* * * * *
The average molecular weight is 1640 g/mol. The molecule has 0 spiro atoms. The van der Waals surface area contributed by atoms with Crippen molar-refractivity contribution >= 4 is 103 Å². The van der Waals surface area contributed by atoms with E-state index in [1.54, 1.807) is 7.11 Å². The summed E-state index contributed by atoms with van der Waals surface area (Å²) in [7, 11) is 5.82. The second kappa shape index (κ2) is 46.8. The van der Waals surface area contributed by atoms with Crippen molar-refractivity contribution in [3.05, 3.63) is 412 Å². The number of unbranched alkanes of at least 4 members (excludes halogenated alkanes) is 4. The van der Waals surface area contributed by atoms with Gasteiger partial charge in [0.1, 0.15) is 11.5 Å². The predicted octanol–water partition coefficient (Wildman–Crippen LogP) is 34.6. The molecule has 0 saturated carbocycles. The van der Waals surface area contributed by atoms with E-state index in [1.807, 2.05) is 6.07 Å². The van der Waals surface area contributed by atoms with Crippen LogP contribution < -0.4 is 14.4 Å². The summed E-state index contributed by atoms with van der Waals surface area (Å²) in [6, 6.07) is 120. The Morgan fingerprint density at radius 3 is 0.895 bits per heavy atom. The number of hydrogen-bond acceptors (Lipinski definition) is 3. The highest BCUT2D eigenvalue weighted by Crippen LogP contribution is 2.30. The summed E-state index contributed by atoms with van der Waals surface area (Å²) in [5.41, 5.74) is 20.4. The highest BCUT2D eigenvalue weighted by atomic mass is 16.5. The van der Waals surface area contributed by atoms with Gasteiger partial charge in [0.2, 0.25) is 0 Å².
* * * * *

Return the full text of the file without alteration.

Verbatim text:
The average molecular weight is 1640 g/mol. The molecule has 0 spiro atoms. The van der Waals surface area contributed by atoms with Crippen molar-refractivity contribution >= 4 is 103 Å². The van der Waals surface area contributed by atoms with E-state index in [1.54, 1.807) is 7.11 Å². The summed E-state index contributed by atoms with van der Waals surface area (Å²) in [7, 11) is 5.82. The second kappa shape index (κ2) is 46.8. The van der Waals surface area contributed by atoms with Crippen molar-refractivity contribution in [3.05, 3.63) is 412 Å². The number of unbranched alkanes of at least 4 members (excludes halogenated alkanes) is 4. The van der Waals surface area contributed by atoms with Gasteiger partial charge in [0.1, 0.15) is 11.5 Å². The predicted octanol–water partition coefficient (Wildman–Crippen LogP) is 34.6. The molecule has 0 saturated carbocycles. The van der Waals surface area contributed by atoms with E-state index in [1.807, 2.05) is 6.07 Å². The van der Waals surface area contributed by atoms with Crippen LogP contribution < -0.4 is 14.4 Å². The summed E-state index contributed by atoms with van der Waals surface area (Å²) in [6, 6.07) is 120. The Morgan fingerprint density at radius 3 is 0.895 bits per heavy atom. The number of hydrogen-bond acceptors (Lipinski definition) is 3. The highest BCUT2D eigenvalue weighted by Crippen LogP contribution is 2.30. The summed E-state index contributed by atoms with van der Waals surface area (Å²) in [5.41, 5.74) is 20.4. The highest BCUT2D eigenvalue weighted by atomic mass is 16.5. The van der Waals surface area contributed by atoms with Gasteiger partial charge in [0.2, 0.25) is 0 Å².